Candidate Tips & Advice

Don't Send Your CV To A Stranger!

  • february 23,2015
  • Dave Rigby
  • Improving Your Chances Of Getting A Job!

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There are many job hunters out there keen to get a foot on the ladder with an employer they really want to work for.  It might seem like the only way to be noticed by that employer is to send a speculative CV in, with the hope you'll be noticed, simply because:

  • The employer doesn't advertise jobs externally
  • They recruit only through word of mouth / referrals from current employees
  • You don't know where they advertise their jobs, or
  • They recruit for all their jobs through agencies, and you get nowhere with agencies

Dealing with speculative CVs can be resource-intensive for employers, especially large businesses and well known brand names.  Employers can take a number of different approaches to these, depending on their recruitment processes or resource they commit to recruitment, including:

  • Putting all speculative CVs in the shredder / trash folder, with possibly a polite acknowledgement that they received your CV, but won't do anything with it
  • Writing back to you to confirm they don't retain CVs sent to them, but letting you know how / when you might be able to apply for a job
  • Keep your CV in a file, for a specified period, with hundreds of others, in case something suitable comes up 
  • Sending your CV onto internal managers who might want to see you 

You could of course be invited in for an interview immediately, and offered your dream job. However, we don't think there's a high chance of that. 

So, what to do?  

The aim for candidates in recruitment is to be noticed and remembered for the right reasons.  This is why we believe you need to take a different approach when you're sending your CV in to an employer without responding to a vacancy advert.  Instead of sending your CV in to a total stranger, or to the 'HR Team', here's what we suggest: 

  1. Do your research - find out, if you can, who it is you would want to work for in the company, be that the operations manager, admin team leader or call centre manager.  There are so many ways to find out who you could talk to, i.e. who would have an influential role in the recruitment process for the job you want.  If you can't find a name on the company website, have a look on LinkedIn or even call the company or site switchboard number to see if they'll help point you in the right direction.
  2. Once you've found out who you need to talk to, give them a ring! Yes we know, this takes some courage as you're effectively cold calling, but you've a great reason to call! Then, once you've managed to get through, you've got the chance to be noticed and remembered.

What to talk about... 

You've now got to have a conversation with them, avoiding the phrase 'can I have a job please?' or something similar. 

We'd suggest you initially explain that you are in the market for a career move, and are really keen to work for the company in their team, but you are looking to learn some more about the work / job requirements / skills needed etc.  That should help break the ice, before you can then move on to some relevant questions, some of which we have suggested below:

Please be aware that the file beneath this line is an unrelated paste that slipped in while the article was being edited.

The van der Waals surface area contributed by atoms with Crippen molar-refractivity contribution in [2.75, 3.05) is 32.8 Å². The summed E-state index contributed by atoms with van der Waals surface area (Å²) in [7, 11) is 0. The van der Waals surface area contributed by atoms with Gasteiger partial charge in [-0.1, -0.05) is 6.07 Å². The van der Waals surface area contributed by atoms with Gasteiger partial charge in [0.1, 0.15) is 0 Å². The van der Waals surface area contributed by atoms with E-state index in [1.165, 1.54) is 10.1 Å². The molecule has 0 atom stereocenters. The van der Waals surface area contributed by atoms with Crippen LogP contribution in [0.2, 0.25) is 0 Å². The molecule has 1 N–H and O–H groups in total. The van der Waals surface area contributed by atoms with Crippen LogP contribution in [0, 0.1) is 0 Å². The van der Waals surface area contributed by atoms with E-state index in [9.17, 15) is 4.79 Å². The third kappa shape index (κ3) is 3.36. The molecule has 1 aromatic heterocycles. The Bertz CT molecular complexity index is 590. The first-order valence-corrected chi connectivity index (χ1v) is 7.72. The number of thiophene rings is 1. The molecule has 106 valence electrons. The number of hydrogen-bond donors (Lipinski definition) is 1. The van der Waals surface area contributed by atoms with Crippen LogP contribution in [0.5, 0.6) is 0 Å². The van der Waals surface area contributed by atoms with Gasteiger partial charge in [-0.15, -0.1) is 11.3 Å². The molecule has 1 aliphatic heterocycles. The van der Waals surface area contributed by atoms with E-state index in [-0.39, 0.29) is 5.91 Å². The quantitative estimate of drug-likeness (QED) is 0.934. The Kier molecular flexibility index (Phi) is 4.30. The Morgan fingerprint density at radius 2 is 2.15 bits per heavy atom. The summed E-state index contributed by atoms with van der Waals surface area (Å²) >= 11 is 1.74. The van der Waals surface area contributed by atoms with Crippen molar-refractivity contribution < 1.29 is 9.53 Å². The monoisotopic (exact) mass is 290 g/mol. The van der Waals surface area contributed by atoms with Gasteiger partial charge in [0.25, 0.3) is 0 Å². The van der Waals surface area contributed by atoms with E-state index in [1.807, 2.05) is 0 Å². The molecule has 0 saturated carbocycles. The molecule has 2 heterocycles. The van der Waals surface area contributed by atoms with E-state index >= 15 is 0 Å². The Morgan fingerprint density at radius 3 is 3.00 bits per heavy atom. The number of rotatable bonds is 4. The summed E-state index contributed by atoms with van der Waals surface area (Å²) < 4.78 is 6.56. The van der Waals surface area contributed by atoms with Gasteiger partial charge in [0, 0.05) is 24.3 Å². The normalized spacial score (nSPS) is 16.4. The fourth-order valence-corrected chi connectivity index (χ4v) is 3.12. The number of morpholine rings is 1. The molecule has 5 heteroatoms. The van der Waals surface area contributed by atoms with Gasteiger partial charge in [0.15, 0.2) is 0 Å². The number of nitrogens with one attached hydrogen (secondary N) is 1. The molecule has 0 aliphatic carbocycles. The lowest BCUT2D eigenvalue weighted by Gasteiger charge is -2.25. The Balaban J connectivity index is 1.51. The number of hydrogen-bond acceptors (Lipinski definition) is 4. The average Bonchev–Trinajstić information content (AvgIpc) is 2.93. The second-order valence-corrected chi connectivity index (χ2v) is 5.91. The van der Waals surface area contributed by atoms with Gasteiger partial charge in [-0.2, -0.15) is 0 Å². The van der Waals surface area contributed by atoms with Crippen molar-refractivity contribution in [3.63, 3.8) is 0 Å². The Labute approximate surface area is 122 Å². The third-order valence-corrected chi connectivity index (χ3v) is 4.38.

• Ask how regularly jobs come up in their team
  • Ask about the sort of work the team do, the size of the team, and the skills they expect their staff to have 
  • Clarify any qualifications needed for the jobs within the team
  • Ask how the Company help support staff in their own professional and personal development 
  • Find out how they normally recruit for staff

All of this is about building a relationship with your potential new employer / manager.  We aren't saying they will offer you a job, but as a starting point, they will then start to know you and your name. Plus, you've now got an advantage over potential other applicants because you've been able to gain a further insight into the company / team / work. 

Once you've managed to have a positive conversation, why not ask if your new contact would take a look at your CV? Not with a view to offering you a job, but to see if you'd be suitable for a job should one come up, or where your skills are lacking. Feedback is always important, and feedback in these circumstances gives you the chance to act and improve your employability by enhancing your CV! It's a win-win situation! 

If you manage to send your CV in, great! And if you receive some feedback, even better - make sure you act on it to improve your chances. 

And then what? 

So, you've made contact, had a chat, and maybe even received feedback on your CV. What next? 

Here's where you make sure you keep in touch with your new contact.  Don't call every week, but maybe every couple of months - make them remember you, have a friendly chat, find out what's happening in their world of work, and what's coming up job-wise.  Connect on LinkedIn if you can. And, if you think it might work, see if you can organise a quick coffee / meeting. 

Ultimately, you want them to think about you when a job is coming up. Having a professional relationship with them will go a long way to helping you get the job you want, in the company you want to work for. Hopefully, now they know you, they'll think of you when a job is coming up. 

They might just tell you to apply like everyone else, or they might invite you to interview. Either way, you've boosted your chances already! 

 

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